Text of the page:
Thursday, February 05, 2009

Cactus 1549 And Capt Sullenberger

The ditching in the Hudson has been called miraculous and while it is an astonising thing the critics of the term miraculous are correct. Passenger jet aircraft are designed to keep air in, which is more difficult than keeping water out, they are designed to sustain the stresses of turbulence, and they are to stay together during very rough landings so the aircraft should be able to survive landing in relatively smooth water and float for awhile. It should be able to survive if it is put down at the proper angle and at a survivable speed. That part is the real
kicker, a passeneger jet whose engines have ingested birds becomes a very tricky piece of equipement with absolutely no second tries. This aircraft is coming down and there is only a question of how hard. It has a "glide path" of sorts, rocks do worse, but it isn't a low speed aircraft and it needs a large volume of air passing over the wings to have meaningful lift and that means speed.

Captain Sullenberger called LaGuardia tower:
"Aaah, this is Cactus 1549," he said. "We lost thrust in both engines. We are turning back toward LaGuardia."
There is conversation about LaGuardia runways before Sullenberger asks about New Jersey and Teeterboro is offered.
"We can't do it."
"Which runway at Teeterboro do you want?"
"We're going in the Hudson"
Matter of factly stated.

From a life spent living near edges I can state that nothing is gained by panic, which is simple enough to say, another thing in practice. The more people who depend on the outcome and the more complicated the situation the more difficult keeping calm becomes. I have had ordinary circumstances turn drastic, quite unforseeably drastic, with an entire family depending on my skill and decisions to keep us all alive. Do not misunderstand, this was serious enough that time dilation ocurred and any wrong move meant fatality. Since I'm writing this, you know how it worked out.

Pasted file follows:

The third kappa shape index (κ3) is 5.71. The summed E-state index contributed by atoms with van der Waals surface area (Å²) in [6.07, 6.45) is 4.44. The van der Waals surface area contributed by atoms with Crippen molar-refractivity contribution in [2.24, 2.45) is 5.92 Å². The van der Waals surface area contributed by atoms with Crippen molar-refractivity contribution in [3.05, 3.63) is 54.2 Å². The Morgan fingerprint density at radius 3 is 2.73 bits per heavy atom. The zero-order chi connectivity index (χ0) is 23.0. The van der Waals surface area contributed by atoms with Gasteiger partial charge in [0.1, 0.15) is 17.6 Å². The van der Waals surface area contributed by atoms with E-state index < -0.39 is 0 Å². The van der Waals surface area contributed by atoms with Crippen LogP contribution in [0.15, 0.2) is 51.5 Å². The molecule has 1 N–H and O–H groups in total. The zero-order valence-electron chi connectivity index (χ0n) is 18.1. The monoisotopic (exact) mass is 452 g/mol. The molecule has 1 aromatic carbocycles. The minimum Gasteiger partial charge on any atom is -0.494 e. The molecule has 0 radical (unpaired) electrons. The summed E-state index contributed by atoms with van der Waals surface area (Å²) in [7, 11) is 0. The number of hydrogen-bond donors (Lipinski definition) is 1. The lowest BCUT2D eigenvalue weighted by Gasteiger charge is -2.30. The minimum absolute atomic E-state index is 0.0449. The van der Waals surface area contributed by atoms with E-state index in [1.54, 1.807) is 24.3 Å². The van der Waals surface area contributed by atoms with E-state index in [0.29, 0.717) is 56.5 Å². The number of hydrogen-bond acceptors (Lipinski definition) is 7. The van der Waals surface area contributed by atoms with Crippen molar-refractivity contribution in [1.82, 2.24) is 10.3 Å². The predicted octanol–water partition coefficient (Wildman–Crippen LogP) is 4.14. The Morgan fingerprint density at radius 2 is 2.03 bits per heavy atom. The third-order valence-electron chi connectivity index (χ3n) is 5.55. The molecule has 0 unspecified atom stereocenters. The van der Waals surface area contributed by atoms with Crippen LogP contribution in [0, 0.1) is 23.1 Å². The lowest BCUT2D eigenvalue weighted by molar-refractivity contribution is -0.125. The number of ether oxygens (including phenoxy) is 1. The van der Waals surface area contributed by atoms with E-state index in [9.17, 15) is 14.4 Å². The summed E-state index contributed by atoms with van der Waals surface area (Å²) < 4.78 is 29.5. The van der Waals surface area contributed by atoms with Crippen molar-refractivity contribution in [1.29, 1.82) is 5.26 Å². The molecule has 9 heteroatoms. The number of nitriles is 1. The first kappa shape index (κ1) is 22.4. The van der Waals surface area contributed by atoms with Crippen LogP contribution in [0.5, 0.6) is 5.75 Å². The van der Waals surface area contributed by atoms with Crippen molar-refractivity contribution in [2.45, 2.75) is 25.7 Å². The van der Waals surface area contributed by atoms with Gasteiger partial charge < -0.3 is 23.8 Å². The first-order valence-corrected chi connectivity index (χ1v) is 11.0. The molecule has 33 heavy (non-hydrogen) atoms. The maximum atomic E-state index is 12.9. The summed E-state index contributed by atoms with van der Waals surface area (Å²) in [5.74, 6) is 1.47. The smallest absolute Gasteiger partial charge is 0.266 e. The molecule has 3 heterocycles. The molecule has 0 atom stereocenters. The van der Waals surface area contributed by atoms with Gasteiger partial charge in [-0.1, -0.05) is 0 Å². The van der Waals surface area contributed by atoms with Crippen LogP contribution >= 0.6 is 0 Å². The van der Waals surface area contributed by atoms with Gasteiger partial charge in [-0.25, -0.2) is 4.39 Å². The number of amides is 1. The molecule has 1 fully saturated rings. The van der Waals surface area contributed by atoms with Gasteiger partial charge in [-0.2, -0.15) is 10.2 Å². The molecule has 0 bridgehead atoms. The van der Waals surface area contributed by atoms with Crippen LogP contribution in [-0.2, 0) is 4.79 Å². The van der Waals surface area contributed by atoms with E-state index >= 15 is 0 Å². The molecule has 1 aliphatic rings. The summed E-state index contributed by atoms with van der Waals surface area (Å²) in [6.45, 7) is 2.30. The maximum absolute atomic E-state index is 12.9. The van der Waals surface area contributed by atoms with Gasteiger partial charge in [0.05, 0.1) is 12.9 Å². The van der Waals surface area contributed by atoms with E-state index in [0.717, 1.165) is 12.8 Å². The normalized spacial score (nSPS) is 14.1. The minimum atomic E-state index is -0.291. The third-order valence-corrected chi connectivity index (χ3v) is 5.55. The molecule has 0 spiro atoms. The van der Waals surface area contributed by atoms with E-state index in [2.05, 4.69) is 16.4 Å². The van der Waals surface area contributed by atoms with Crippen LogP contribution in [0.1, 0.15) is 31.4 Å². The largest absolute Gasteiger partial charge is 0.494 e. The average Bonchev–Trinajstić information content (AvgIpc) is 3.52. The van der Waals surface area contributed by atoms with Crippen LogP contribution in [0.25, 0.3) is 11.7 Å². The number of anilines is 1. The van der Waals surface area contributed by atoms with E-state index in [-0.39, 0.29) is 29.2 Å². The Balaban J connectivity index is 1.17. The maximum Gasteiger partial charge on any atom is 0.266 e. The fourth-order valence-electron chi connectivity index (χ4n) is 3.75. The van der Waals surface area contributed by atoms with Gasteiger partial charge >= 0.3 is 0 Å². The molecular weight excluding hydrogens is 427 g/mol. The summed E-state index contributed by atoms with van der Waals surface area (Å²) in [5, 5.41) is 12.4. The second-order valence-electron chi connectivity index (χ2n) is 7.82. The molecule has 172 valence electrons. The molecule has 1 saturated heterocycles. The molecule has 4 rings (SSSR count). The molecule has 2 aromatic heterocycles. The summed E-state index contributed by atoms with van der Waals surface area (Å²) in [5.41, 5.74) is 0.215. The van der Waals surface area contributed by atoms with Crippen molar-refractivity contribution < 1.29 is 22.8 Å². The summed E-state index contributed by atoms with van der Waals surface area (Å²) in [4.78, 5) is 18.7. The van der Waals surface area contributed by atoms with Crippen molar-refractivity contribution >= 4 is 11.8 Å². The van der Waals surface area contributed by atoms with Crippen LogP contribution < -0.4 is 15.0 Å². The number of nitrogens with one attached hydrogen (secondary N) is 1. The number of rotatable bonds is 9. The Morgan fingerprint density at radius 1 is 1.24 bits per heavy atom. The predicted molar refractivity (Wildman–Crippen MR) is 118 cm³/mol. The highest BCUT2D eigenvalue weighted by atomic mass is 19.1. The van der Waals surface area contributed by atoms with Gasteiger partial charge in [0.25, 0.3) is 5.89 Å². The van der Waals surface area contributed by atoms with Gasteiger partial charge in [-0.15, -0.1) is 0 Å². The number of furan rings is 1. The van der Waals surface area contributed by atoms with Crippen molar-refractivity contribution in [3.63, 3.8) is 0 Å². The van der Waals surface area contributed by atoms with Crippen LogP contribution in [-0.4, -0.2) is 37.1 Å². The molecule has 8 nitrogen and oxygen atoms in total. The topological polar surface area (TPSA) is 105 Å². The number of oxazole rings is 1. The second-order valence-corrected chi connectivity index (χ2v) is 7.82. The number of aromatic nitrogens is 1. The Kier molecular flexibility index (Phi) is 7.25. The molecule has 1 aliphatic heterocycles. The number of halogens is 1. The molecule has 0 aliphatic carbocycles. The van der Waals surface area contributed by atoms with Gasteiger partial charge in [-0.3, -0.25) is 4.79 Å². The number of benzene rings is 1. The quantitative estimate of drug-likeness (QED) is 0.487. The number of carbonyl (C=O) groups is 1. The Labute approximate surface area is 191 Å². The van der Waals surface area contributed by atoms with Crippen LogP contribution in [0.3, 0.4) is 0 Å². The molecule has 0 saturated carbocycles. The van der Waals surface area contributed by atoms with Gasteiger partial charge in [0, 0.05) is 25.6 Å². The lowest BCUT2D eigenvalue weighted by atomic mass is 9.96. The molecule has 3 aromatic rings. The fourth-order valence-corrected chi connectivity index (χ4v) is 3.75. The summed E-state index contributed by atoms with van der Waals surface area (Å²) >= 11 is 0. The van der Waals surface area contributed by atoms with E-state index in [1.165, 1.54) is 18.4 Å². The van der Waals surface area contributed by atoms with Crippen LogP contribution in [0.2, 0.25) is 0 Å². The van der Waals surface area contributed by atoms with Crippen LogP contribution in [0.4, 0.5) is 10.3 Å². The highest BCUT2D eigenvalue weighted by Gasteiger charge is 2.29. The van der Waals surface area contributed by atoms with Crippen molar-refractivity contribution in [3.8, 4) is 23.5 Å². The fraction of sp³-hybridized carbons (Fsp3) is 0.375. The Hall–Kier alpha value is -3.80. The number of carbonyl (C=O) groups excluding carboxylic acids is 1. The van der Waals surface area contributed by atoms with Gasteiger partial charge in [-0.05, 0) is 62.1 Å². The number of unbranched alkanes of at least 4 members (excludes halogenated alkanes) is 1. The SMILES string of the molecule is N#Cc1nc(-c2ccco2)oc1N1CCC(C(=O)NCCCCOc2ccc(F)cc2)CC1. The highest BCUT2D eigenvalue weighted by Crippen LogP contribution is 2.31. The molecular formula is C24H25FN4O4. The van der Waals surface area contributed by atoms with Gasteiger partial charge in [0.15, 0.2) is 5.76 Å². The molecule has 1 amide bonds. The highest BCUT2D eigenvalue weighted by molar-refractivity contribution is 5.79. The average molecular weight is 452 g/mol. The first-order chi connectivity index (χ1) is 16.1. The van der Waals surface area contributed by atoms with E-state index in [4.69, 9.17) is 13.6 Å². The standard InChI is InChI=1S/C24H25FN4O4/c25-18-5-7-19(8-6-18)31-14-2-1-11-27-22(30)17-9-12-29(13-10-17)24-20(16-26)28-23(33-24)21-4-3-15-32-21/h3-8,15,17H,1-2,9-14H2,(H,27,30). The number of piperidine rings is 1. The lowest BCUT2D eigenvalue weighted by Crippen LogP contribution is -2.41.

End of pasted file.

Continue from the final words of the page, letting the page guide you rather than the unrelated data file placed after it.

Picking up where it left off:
Capt. Sullenberger had hundreds of lives in his hands, his passengers, crew, and anyone in the way on the ground. He had in his hands a very large, heavy, complicated and fatally wounded aircraft and an entire lack of choices, one thing to do. Landing an aircraft is the most difficult part of flying one, landing a large one on water is the gold standard of difficulty. Film from a pier security camera shows the Airbus touching water, laying down on it, and sliding. The crew likened it to a hard landing with no bounce.

This is what it took to let the aircraft perform as designed, the calmness and skill to do exactly what the situation called for. Heroism as an adverb has been devalued in recent years and I don't care to play a role in that, this was the immaculate performance of your job in the face odds. Walking the length of a potential watery tomb twice to check for passengers may qualify, but I think it is enough to state that doing your job exactly as it should be done in these circumstances deserves our admiration.

We don't need to make up catagories for Capt. Sullenberger or mangle English, we can admire and praise his actions and his crew's actions for exactly what they are, absolute professionalism and the exact fulfillment of their job descriptions, despite anyother circumstances.

Thank you Capt Sully for demonstrating just what it does mean to do your job.

1 comment:

Patty Mooney said...

This is well said.
Thanks.